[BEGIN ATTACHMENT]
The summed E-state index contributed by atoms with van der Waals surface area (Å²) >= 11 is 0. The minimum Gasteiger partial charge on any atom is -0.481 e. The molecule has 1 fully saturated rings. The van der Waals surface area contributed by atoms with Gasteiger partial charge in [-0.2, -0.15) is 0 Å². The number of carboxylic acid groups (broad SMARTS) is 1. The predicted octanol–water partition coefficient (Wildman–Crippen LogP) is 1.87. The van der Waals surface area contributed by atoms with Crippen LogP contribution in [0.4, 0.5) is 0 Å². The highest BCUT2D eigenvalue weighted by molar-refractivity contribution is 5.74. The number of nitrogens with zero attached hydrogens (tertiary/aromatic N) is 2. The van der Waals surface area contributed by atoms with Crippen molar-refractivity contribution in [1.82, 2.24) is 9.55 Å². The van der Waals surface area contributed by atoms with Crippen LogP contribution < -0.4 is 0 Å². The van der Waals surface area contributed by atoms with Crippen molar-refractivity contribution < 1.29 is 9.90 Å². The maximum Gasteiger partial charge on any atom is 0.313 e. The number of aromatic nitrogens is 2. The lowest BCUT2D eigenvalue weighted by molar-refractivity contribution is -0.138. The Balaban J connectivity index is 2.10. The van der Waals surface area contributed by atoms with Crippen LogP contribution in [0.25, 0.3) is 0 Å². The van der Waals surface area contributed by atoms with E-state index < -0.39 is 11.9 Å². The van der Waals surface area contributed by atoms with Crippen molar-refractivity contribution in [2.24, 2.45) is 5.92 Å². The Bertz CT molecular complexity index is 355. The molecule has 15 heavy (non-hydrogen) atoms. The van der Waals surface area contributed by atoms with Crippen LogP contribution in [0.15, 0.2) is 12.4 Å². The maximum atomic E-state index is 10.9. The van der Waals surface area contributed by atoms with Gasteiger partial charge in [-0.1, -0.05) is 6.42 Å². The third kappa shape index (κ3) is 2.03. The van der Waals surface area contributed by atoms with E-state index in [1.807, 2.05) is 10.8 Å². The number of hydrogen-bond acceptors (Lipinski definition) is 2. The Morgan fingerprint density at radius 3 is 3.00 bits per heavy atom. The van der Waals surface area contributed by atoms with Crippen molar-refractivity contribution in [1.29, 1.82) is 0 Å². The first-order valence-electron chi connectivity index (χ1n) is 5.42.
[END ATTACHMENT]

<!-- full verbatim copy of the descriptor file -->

The summed E-state index contributed by atoms with van der Waals surface area (Å²) >= 11 is 0. The minimum Gasteiger partial charge on any atom is -0.481 e. The molecule has 1 fully saturated rings. The van der Waals surface area contributed by atoms with Gasteiger partial charge in [-0.2, -0.15) is 0 Å². The number of carboxylic acid groups (broad SMARTS) is 1. The predicted octanol–water partition coefficient (Wildman–Crippen LogP) is 1.87. The van der Waals surface area contributed by atoms with Crippen LogP contribution in [0.4, 0.5) is 0 Å². The highest BCUT2D eigenvalue weighted by molar-refractivity contribution is 5.74. The number of nitrogens with zero attached hydrogens (tertiary/aromatic N) is 2. The van der Waals surface area contributed by atoms with Crippen molar-refractivity contribution in [1.82, 2.24) is 9.55 Å². The van der Waals surface area contributed by atoms with Crippen LogP contribution < -0.4 is 0 Å². The van der Waals surface area contributed by atoms with Crippen molar-refractivity contribution < 1.29 is 9.90 Å². The maximum Gasteiger partial charge on any atom is 0.313 e. The number of aromatic nitrogens is 2. The lowest BCUT2D eigenvalue weighted by molar-refractivity contribution is -0.138. The Balaban J connectivity index is 2.10. The van der Waals surface area contributed by atoms with Crippen LogP contribution in [0.25, 0.3) is 0 Å². The van der Waals surface area contributed by atoms with E-state index < -0.39 is 11.9 Å². The van der Waals surface area contributed by atoms with Crippen molar-refractivity contribution in [2.24, 2.45) is 5.92 Å². The Bertz CT molecular complexity index is 355. The molecule has 15 heavy (non-hydrogen) atoms. The van der Waals surface area contributed by atoms with Crippen LogP contribution in [0.15, 0.2) is 12.4 Å². The maximum atomic E-state index is 10.9. The van der Waals surface area contributed by atoms with Gasteiger partial charge in [-0.1, -0.05) is 6.42 Å². The third kappa shape index (κ3) is 2.03. The van der Waals surface area contributed by atoms with E-state index in [1.807, 2.05) is 10.8 Å². The number of hydrogen-bond acceptors (Lipinski definition) is 2. The Morgan fingerprint density at radius 3 is 3.00 bits per heavy atom. The van der Waals surface area contributed by atoms with Crippen molar-refractivity contribution in [1.29, 1.82) is 0 Å². The first-order valence-electron chi connectivity index (χ1n) is 5.42.